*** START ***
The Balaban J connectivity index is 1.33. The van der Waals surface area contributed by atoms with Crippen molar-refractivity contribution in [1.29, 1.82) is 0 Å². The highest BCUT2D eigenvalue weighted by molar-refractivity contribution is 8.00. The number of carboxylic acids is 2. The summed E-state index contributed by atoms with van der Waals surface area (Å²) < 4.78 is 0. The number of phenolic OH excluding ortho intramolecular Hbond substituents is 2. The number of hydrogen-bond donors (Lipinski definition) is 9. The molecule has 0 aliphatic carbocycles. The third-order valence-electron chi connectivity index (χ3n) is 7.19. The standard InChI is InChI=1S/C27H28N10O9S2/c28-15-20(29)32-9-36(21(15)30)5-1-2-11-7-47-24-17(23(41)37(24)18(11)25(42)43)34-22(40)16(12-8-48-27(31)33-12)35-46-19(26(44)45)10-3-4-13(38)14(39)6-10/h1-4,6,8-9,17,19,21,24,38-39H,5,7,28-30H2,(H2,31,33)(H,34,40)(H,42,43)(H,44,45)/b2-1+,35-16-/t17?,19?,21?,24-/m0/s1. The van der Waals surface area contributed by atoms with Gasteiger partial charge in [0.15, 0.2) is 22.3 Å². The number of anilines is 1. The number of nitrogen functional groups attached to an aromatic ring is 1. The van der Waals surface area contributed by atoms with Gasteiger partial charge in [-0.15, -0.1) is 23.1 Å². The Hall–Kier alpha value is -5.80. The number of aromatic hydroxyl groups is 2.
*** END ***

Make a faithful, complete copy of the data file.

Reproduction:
The Balaban J connectivity index is 1.33. The van der Waals surface area contributed by atoms with Crippen molar-refractivity contribution in [1.29, 1.82) is 0 Å². The highest BCUT2D eigenvalue weighted by molar-refractivity contribution is 8.00. The number of carboxylic acids is 2. The summed E-state index contributed by atoms with van der Waals surface area (Å²) < 4.78 is 0. The number of phenolic OH excluding ortho intramolecular Hbond substituents is 2. The number of hydrogen-bond donors (Lipinski definition) is 9. The molecule has 0 aliphatic carbocycles. The third-order valence-electron chi connectivity index (χ3n) is 7.19. The standard InChI is InChI=1S/C27H28N10O9S2/c28-15-20(29)32-9-36(21(15)30)5-1-2-11-7-47-24-17(23(41)37(24)18(11)25(42)43)34-22(40)16(12-8-48-27(31)33-12)35-46-19(26(44)45)10-3-4-13(38)14(39)6-10/h1-4,6,8-9,17,19,21,24,38-39H,5,7,28-30H2,(H2,31,33)(H,34,40)(H,42,43)(H,44,45)/b2-1+,35-16-/t17?,19?,21?,24-/m0/s1. The van der Waals surface area contributed by atoms with Gasteiger partial charge in [0.15, 0.2) is 22.3 Å². The number of anilines is 1. The number of nitrogen functional groups attached to an aromatic ring is 1. The van der Waals surface area contributed by atoms with Gasteiger partial charge in [-0.15, -0.1) is 23.1 Å². The Hall–Kier alpha value is -5.80. The number of aromatic hydroxyl groups is 2.